Dressed in high-gloss body paint and projecting a blunt in-your-face prow with shimmering chunks of chrome accenting a toothy grille, the 2009 Escalade Hybrid edition of Cadillac's full-size SUV rolls on enormous 22-inch wheels and carries a land yacht's collection of high-tech mechanical hardware as well as the trappings of an uber-luxury coach.
But the hybrid powertrain tucked inside this SUV's engine compartment is innovative and unusual.
First, there's the big 6.0-liter V8 engine aboard that drinks gasoline.
It knocks out 332 hp at 5100 rpm and high torque up to 367 lb-ft at 4100 rpm.
But the Escalade Hybrid SUV carries additional power sources -- namely, two 60-kW electric traction motors.
These electric motors are packaged with three planetary gearsets and four hydraulic wet clutches as components of GM's two-mode continuous electric ratio hybrid transmission, dubbed EVT for electrically variable transmission.
A high-tech HOS (hybrid optimizing system) control unit manages all energy produced by the on-board gas/electric engines and applies it directly to the SUV's wheels in infinitely variable measures, as well as providing four fixed-gear ratios so the operation mimics a conventional automatic transmission.
Power to run the two electric motors flows from a 300-volt nickel-metal hydride battery pack, the ESS (energy storage system) which is housed in Escalade's cabin below the second-row bench seat. The ESS also stores energy produced during regenerative braking and may be charged by the V8 engine with one of the electric motors used as a generator.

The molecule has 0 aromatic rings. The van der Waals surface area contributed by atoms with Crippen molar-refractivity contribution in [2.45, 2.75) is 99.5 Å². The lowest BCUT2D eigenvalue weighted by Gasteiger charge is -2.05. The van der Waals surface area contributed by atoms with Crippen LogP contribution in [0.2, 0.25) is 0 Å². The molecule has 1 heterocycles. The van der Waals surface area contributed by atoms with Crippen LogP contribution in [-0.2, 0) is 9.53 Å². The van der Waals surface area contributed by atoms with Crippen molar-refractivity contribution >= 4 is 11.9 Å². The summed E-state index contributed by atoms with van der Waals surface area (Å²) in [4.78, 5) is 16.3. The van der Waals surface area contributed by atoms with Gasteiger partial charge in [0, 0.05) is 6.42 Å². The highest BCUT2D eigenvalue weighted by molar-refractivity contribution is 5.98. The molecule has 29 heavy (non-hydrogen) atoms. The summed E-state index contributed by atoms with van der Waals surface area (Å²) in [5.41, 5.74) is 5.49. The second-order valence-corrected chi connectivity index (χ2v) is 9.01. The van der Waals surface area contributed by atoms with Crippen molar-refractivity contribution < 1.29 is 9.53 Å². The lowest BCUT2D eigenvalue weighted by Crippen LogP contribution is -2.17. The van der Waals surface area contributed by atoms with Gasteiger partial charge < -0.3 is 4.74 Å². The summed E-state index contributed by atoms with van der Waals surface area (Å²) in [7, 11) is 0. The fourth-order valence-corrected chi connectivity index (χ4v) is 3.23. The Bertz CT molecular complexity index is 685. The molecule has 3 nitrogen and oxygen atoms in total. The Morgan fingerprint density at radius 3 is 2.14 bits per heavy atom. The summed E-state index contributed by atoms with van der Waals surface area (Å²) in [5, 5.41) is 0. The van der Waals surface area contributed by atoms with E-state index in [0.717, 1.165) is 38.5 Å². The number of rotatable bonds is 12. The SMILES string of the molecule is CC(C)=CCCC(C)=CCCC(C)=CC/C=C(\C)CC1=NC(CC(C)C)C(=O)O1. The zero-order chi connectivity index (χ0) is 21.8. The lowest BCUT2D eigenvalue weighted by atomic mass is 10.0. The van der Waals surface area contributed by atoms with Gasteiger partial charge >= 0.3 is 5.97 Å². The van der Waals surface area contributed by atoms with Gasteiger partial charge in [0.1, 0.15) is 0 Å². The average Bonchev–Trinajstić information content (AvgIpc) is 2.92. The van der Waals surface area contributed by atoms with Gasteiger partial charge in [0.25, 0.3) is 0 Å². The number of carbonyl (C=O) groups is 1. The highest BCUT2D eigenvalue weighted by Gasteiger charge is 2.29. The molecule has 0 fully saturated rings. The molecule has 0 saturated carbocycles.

GM describes the high-tech apparatus for Escalade Hybrid as a two-mode hybrid propulsion system.
At low speed the wagon can move forward or backward using an electric motor or the gas-fired V8 or a combination of the V8 and electric motor.
At highway speed Escalade's second mode works with all eight cylinders of the gasoline engine pumping when commanded, or with only four cylinders firing through GM's AFM (active fuel management) technology to pare the number of cylinders in the combustion process and conserve on fuel.
And when the HEV-SUV stops, the V8 engine shuts down, leaving only electric motors running.
Although fuel economy scores increase with Escalade's hybrid treatment, the towing capacity decreases. GM rates the tow load for Escalade Hybrid at 5800 pounds (2WD) or 5600 pounds (4WD). By comparison, a conventional Escalade with the 6.2-liter V8 aboard can tow up to 8300 pounds (2WD) or 8100 pounds (4WD).
Escalade Hybrid has modifications to pare the body weight and improve aerodynamics. The prow dips slightly for aerodynamic efficiency, and the front hood and rear liftgate are made of aluminum to trim weight. Also, an electric power steering (EPS) system replaces an hydraulic apparatus.
A touch-screen video panel on the dashboard illustrates operations for the hybrid energy management system with icons representing the gas engine, electric motors, drive wheels and battery. Arrows depict energy flow from engine or motors to wheels and on to the battery for recharging.